Cell Adhesion Molecules
Cellular adhesion molecules (CAMs) are a large family of transmembrane proteins that link the cytoskeleton and intracellular signaling cascades with the extracellular environment. Cell adhesion molecules have roles in cell proliferation, differentiation, motility, trafficking, apoptosis and tissue architecture, and their dysregulation is common in cancer.
There are four major families of cell adhesion molecules:
- Immunoglobulin Superfamily (IgSF) CAMs - bind to integrins and members of this family include neural cell adhesion molecule (NCAM) and intracellular adhesion molecule (ICAM).
- Selectins - Ca2+-dependent CAMs that bind fucosylated carbohydrates (e.g. mucins). There are three types of selectins, E-selectin (endothelial), L-selectin (leukocyte) and P-selectin (platelet).
- Integrins - bind IgSFs and extracellular matrix ligands (e.g. collagen, laminin) and regulate focal adhesion kinase and Src family kinase activity.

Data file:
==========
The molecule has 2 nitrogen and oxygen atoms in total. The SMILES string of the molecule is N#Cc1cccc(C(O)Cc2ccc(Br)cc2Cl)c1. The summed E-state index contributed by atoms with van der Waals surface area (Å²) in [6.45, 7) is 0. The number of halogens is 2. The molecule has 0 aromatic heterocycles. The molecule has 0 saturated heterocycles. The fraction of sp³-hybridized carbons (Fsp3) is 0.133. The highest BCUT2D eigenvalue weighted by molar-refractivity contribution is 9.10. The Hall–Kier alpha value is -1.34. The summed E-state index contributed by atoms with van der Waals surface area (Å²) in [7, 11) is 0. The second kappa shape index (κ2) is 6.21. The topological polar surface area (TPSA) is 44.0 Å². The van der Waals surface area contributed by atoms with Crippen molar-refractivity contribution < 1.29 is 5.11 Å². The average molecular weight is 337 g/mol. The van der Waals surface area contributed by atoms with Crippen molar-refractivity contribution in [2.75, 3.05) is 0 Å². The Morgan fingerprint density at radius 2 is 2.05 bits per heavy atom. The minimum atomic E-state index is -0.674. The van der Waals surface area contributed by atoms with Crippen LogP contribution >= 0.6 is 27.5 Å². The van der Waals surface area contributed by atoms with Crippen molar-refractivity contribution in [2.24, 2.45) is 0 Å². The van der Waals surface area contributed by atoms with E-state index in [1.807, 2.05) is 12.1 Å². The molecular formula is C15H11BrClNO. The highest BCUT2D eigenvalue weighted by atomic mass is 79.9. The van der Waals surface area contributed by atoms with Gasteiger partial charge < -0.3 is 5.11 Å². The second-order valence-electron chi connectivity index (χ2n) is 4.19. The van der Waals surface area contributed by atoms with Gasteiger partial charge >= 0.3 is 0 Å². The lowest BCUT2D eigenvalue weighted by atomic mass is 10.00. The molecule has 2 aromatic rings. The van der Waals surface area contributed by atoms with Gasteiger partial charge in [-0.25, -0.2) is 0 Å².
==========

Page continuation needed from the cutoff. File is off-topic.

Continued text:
- Cadherins - Ca2+-dependent CAMs that are important in cell-cell junctions. Examples include E-cadherin (endothelial), P-cadherin (placental) and N-cadherin (neural).
|Gene||Species||Gene Symbol||Gene Accession No.||Protein Accession No.|
|View all Adhesion Molecule Gene Data »|
Literature for Cell Adhesion Molecules
A collection of over 750 products for cancer research, the guide includes research tools for the study of:
- Cancer Metabolism
- Epigenetics in Cancer
- Receptor Signaling
- Cell Cycle and DNA Damage Repair
- Invasion and Metastasis
Written by Yongping Crawford and Napoleone Ferrara, this poster highlights major targets for antiangiogenic therapy, namely tumor- and stromal cell-derived pathways. Intrinsic and acquired resistance are described; antiangiogenic therapies targeting the VEGF pathway are also summarized. Compounds available from Tocris are listed.Request copy | View all posters
Find multiple products by catalog number
One Day Symposium
March 1, 2017
Amsterdam, The Netherlands